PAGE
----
. Recent studies have reported that the accumulation of DHNs in woody plants correlates with seasonal transitions in dormancy and cold acclimation stages during winter
[16, 48], but characterizations of DHN genes expressed during dormancy are limited. Yakovlev et al. (2008) found a reduction in the transcript levels of most of the 15 DHNs that they cloned as Norway spruce neared bud-burst
. Garcia-Bañuelos et al. (2009) reported that transcripts of apple DHN were highly expressed in bark and bud tissues when the plant was dormant and cold hardy in midwinter, but were not expressed in early spring when cold hardiness was lost and buds were growing
. Recently, several studies have identified DHN genes that were activated by ABA and C- repeat binding factor (CBF) in response to abiotic stresses
[14, 50–52]. Intriguingly, in leafy spurge, ABA levels were elevated during endodormancy but dropped following the transition to ecodormancy
. Horvath et al. (2008) found that CBF genes involved in cold regulated were up-regulated during the transition from para- to endo-dormancy
. In the present study, one gene (CL 9148) encoding dehydrin showed significantly higher expression during the transition from endo- to eco-dormancy; thereafter, the expression level of this gene rapidly decreased, as indicated by DGE analysis and Q-PCR data. Based on previous studies, we speculated that DHN genes may act as signals and offer some protection for ‘Suli’ pear after the end of endodormancy, when pear often encounters unfavorable environmental conditions, such as cold. Therefore, more attention should be paid to ABA and CBF, which activate DHN genes, in future studies of transcriptional regulation related to the pear dormancy process.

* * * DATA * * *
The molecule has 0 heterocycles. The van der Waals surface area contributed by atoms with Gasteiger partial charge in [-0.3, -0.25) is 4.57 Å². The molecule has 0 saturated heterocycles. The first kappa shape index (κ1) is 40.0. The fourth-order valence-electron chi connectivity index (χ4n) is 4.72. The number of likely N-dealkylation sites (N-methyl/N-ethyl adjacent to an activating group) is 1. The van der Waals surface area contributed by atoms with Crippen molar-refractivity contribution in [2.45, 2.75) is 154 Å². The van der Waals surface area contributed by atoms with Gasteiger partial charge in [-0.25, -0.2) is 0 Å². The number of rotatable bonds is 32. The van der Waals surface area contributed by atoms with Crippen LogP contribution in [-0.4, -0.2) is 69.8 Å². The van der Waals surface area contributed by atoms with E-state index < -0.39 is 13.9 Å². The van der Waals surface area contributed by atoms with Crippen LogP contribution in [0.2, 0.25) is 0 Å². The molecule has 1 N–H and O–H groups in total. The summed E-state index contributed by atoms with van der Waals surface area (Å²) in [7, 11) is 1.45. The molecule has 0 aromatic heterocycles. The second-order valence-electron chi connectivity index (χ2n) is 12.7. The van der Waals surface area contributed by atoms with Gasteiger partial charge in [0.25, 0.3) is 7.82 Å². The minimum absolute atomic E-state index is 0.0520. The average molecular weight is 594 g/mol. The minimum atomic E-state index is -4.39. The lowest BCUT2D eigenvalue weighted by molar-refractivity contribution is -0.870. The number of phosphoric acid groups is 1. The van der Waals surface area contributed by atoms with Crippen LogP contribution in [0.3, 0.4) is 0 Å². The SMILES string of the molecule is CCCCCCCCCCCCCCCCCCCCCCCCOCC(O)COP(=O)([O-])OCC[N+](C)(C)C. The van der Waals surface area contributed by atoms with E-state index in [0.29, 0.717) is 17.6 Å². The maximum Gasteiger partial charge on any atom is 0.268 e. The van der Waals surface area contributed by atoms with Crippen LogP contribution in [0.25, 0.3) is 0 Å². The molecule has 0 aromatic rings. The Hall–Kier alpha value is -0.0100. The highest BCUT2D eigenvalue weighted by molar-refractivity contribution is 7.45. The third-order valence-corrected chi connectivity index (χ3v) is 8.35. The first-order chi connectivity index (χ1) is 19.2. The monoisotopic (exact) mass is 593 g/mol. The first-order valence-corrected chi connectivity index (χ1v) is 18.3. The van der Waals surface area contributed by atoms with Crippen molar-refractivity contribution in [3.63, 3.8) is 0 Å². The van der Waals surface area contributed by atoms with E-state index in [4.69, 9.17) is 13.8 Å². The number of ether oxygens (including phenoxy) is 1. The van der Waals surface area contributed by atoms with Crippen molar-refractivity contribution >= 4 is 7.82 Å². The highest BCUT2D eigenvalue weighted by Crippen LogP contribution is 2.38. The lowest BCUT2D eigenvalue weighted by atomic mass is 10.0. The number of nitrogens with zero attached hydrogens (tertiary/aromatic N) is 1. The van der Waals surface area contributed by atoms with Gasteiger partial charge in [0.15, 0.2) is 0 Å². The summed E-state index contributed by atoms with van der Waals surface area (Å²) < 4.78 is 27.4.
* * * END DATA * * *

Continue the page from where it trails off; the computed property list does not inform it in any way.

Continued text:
Generally, sugar transport is thought to occur via H+/sugar symports that depend on a pH gradient generated by a plasma membrane H+-ATPase
. Gevaudant et al. (2001) examined expression of the four H+-ATPase genes and reported that the levels of three H+-ATPase gene mRNAs increased, whereas the level of one H+-ATPase gene decreased in vegetative buds of peach trees after dormancy release
. Mazzitelli et al. (2007) demonstrated that the plasma membrane H+-ATPase gene was highly expressed during the dormancy transition
. Our results showed that the expression of a plasma membrane H+-ATPase gene (CL 1729) was up-regulated in pear buds during the endodormant maintenance period, down-regulated during endodormancy-release, and then up-regulated again. The expression patterns of plasma membrane H+-ATPase in ‘Suli’ pear were different from those of peach and raspberry buds, perhaps due to species-level or tissue-level differences.
In the present study, some genes encoding galactinol synthase (CL 9475), plastocyanin A (CL 1227), chlorophyll A/B binding protein (CL 7129, CL 514, CL 4948, CL 9178, CL 9961, CL 3279), and S-adenosylemethionine decarboxylase (CL 2122) were differentially expressed. Of these, chlorophyll A/B binding protein and S-adenosylemethionine decarboxylase were previously reported in other perennial plants
[46, 55]. The expression levels of these genes changed significantly during the dormancy process. Thus, these genes may play roles in the regulation of bud dormancy in ‘Suli’ pear.
In addition, differentially-regulated transcription factors were identified in this study, including AP2 (unigene 1554), Zn-finger (unigene 16353), NAC (CL 7187), WRKY (unigene 19749), SPL (CL 3589), and bHLH (CL 12548). Of these, AP2, Zn-finger, and NAC were previously reported in leafy spurge
 and peach
. Based on DGE analysis, the expression levels of the genes encoding these transcription factors significantly changed during dormancy in ‘Suli’ pear.
Although the molecular mechanisms associated with dormancy transitions in pear trees remain largely unknown, the present transcriptome analysis provided valuable information that could facilitate future studies on the detailed molecular functions of genes related to pear bud dormancy.